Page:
But what about small- and medium-sized business owners? It looks like a growing number of self-employed entrepreneurs are taking advantage of payday loans for their own operations.

SMBs ‘Stacking’ Payday Loans

According to a new study by nonprofit microfinance provider Opportunity Fund, many small businesses received payday loans from alternative finance lenders, and the average annual percentage rates on these loans was 94 percent.

Speaking with 104 SMBs and their respective owners, the study shed light on the fact that it isn’t just consumers that are utilizing bad credit personal loan lenders anymore, but also American business professionals.

The study discovered that they collectively carried 150 loans. What was most startling from the report was that more than one-quarter of the survey participants were “stacking” their payday loans from multiple lenders. What’s also turning heads is how much these companies are paying.

Ostensibly, the businesses’ average monthly payments were 178 percent of their monthly income, and close to half (47 percent) of the businesses were focusing on all of their monthly earnings to pay back the debt. These aren’t good numbers for SMBs already struggling in this economy.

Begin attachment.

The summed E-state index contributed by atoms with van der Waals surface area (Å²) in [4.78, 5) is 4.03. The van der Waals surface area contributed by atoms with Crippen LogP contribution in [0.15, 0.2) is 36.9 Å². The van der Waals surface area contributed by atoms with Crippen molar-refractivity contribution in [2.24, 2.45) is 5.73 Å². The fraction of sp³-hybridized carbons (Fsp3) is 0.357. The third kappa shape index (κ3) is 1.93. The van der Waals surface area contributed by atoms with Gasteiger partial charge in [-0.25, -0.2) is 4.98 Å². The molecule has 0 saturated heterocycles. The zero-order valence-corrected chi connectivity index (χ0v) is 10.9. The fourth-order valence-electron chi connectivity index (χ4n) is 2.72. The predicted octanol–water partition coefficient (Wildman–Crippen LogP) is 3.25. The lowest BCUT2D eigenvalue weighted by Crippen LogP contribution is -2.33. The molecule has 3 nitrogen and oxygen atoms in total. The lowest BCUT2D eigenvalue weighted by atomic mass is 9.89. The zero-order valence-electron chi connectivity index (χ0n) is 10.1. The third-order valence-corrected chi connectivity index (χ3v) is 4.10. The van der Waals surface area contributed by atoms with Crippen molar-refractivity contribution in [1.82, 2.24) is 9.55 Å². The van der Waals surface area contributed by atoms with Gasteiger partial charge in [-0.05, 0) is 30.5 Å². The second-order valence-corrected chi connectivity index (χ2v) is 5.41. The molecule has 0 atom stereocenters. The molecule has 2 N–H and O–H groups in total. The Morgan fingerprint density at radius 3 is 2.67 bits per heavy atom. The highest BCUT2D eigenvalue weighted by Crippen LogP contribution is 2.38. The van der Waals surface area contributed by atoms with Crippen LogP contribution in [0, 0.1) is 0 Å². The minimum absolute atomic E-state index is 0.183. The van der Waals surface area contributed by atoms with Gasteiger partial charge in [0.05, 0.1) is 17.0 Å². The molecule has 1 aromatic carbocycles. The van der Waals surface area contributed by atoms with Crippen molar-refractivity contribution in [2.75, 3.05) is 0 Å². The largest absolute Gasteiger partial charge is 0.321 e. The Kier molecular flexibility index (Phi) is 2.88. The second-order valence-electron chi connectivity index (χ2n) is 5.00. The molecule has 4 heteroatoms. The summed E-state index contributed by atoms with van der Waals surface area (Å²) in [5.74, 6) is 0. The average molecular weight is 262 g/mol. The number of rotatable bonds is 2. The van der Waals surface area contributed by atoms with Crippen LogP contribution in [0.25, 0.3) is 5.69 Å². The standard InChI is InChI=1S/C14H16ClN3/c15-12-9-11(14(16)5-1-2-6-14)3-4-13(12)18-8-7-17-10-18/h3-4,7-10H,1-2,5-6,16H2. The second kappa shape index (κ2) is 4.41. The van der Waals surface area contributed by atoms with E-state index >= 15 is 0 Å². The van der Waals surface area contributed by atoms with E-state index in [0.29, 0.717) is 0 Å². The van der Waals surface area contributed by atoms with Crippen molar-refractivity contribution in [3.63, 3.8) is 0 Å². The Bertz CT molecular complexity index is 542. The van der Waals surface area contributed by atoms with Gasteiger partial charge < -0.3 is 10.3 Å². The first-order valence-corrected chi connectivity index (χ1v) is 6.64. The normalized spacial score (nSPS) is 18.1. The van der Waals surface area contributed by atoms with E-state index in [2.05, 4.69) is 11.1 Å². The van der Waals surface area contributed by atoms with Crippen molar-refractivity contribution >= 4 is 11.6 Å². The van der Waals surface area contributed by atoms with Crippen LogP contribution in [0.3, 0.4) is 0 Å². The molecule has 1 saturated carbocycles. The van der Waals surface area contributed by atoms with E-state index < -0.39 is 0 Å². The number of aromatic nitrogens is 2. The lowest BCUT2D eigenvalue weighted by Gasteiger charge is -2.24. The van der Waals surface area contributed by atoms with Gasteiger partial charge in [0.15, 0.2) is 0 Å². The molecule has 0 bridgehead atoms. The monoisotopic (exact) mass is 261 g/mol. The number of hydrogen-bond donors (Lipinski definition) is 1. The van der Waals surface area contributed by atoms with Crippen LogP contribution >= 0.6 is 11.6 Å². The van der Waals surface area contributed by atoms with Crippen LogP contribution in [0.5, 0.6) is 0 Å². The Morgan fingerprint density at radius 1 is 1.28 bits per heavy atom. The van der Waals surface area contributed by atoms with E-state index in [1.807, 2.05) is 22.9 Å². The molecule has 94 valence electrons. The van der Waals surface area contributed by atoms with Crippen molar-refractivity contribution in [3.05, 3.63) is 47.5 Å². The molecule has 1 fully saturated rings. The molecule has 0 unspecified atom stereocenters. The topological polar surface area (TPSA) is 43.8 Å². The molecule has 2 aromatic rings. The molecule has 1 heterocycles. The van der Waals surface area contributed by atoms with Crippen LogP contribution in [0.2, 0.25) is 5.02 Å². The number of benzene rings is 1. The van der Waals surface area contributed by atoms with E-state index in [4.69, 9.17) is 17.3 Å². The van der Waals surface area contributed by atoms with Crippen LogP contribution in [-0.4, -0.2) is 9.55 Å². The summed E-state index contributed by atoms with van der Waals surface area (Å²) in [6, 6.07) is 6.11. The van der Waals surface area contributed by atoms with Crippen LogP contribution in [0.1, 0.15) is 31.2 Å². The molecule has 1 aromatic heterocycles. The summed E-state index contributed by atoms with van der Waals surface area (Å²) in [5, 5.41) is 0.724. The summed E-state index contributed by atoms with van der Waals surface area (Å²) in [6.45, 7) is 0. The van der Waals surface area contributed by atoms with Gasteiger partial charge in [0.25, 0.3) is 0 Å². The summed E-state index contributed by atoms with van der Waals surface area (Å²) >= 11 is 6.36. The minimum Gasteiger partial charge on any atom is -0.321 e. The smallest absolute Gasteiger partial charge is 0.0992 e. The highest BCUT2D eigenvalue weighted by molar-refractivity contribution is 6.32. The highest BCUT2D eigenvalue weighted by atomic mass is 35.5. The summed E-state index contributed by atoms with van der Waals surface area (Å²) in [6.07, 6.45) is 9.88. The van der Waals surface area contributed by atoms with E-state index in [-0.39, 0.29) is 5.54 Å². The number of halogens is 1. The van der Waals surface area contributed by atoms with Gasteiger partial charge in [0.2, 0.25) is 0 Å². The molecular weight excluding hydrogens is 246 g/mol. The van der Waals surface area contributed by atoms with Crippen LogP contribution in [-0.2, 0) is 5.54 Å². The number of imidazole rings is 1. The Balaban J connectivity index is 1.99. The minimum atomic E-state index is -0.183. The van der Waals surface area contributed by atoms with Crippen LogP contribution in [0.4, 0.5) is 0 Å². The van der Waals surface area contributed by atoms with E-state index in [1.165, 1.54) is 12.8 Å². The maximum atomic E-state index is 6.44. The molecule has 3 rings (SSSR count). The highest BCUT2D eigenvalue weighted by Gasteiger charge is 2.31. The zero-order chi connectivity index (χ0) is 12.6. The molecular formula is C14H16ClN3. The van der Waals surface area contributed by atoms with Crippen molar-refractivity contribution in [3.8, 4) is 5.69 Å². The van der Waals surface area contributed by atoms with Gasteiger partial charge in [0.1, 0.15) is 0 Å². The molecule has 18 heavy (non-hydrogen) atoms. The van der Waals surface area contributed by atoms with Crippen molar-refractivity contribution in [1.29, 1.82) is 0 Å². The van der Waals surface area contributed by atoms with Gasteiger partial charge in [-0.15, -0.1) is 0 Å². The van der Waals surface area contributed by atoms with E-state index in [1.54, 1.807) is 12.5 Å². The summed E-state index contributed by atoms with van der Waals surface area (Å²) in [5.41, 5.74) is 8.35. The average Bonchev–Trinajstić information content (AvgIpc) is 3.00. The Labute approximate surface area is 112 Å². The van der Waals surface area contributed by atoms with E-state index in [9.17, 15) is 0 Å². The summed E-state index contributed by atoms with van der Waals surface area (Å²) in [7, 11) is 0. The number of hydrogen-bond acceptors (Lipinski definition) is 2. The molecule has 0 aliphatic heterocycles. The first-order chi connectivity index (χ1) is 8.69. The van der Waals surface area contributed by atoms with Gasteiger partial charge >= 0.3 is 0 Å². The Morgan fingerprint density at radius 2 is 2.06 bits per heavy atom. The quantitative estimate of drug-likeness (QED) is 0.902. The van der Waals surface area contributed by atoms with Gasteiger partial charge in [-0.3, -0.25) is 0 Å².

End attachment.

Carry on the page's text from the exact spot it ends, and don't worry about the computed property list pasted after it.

The report comes as a new study from the United Kingdom found that the self-employed are having to use payday loans to cover their late payments.

UK Freelancers Need Financial Help

The study, which was conducted by London finance start-up Ormsby Street, found that more than one-third (36 percent) of freelancers had to borrow from a payday loan store to pay for their overdue bills. Another 46 percent stress daily about not having enough money to live on.

In total, British freelancers maintained an average of £5,431.03 ($7,828.03) in late payments.

“Every freelancer knows that late invoice payment is one of the biggest frustrations, impacting cash-flow and causing much stress, from paying the mortgage to having enough money to live on,” said Martin Campbell, Managing Director, Ormsby Street, in a statement. “For a freelancer to be owed more than £5,000 is clearly unacceptable and threatens the emerging freelance economy in the UK, which brings flexibility and work / life balance to so many.”

For freelancers, it’s a common theme to not have enough funds to pay the rent, light bill or car payment. With dry spells, clients not paying on time and low fees to compete in a global market, many freelancers spiral into debt, who then must turn to payday loan businesses.

Ultimately, both studies reveal one thing: there is an opportunity for businesses in the finance industry to serve SMBs and freelancers alike when they’re in need of cash. The struggles that SMBs and freelancers face are immense, and they’d rather use a bank than a payday loan store.